Hamid Karzai said three-way talks between the US, the Afghan government and the Taliban had taken place, with the aim of finding a political settlement to the conflict in Afghanistan.
The Afghan president reportedly confirmed to the Wall Street Journal that the "secret" talks had begun, adding that he believed most Taliban were "definitively" interested in a peace settlement.
Publicly, the Taliban movement has denounced Karzai as a foreign puppet and refused to talk with his government.
However, Karzai — in excerpts of an interview printed outside the WSJ paywall — said such refusals were only "statements" and his government was in fact "talking to the senior-most of them. Contacts at different levels, official, personal, all sorts."
"There have been contacts between the US government and the Taliban, there have been contacts between the Afghan government and the Taliban, and there have been some contacts that we have made, all of us together, including the Taliban," Karzai reportedly said in the interview in his office at the Arg Palace in Kabul.
He added: "People in Afghanistan want peace, including the Taliban. They're also people like we all are. They have families, they have relatives, they have children, they are suffering a tough time.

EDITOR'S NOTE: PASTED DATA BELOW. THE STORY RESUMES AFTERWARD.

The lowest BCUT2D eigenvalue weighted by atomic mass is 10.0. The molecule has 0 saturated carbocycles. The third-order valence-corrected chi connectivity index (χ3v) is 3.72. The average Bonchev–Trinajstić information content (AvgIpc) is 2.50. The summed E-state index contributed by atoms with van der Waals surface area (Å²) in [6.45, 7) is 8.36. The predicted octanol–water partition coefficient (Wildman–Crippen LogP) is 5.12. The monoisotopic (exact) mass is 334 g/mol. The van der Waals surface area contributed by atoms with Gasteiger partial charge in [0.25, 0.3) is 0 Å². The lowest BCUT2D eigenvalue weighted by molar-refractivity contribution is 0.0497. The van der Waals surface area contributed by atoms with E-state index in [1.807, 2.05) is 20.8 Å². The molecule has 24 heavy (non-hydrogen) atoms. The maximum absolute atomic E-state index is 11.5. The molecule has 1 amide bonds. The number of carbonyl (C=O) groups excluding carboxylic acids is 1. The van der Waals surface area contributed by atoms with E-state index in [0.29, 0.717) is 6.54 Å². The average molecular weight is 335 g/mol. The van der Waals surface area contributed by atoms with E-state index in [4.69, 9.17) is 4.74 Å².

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Aimal Faizi, spokesman for Karzai, said: "The meetings have been held in Afghanistan and abroad.
"Both face-to-face and telephone discussions have been held recently with senior Taliban officials."
According to London's The Telegraph, American officials have reportedly met with Taliban negotiators in Qatar, where the movement has said it wants to open an office to facilitate dialogue with Western countries.
But, the paper wrote, diplomats had cautioned that the talks were in their earliest stages, with mistrust still evident on all sides.
And according to Fox News, while Karzai's remarks indicated progress in peace efforts as President Barack Obama began withdrawing US forces, US officials had cautioned against reading too much into the three-way talks.
Karzai — who also restated that he would not stand for re-election in 2014 — was in Pakistan on Thursday for a regional summit attended by Iran's President Mahmoud Ahmadinejad, Agence France-Presse reported.
Karzai’s office said his talks with Ahmadinejad, as well as Pakistan's President Asif Ali Zardari and Prime Minister Yousaf Raza Gilani, would focus on expanding relations, economic ties and “enhanced cooperation” on ending 10 years of war in Afghanistan.
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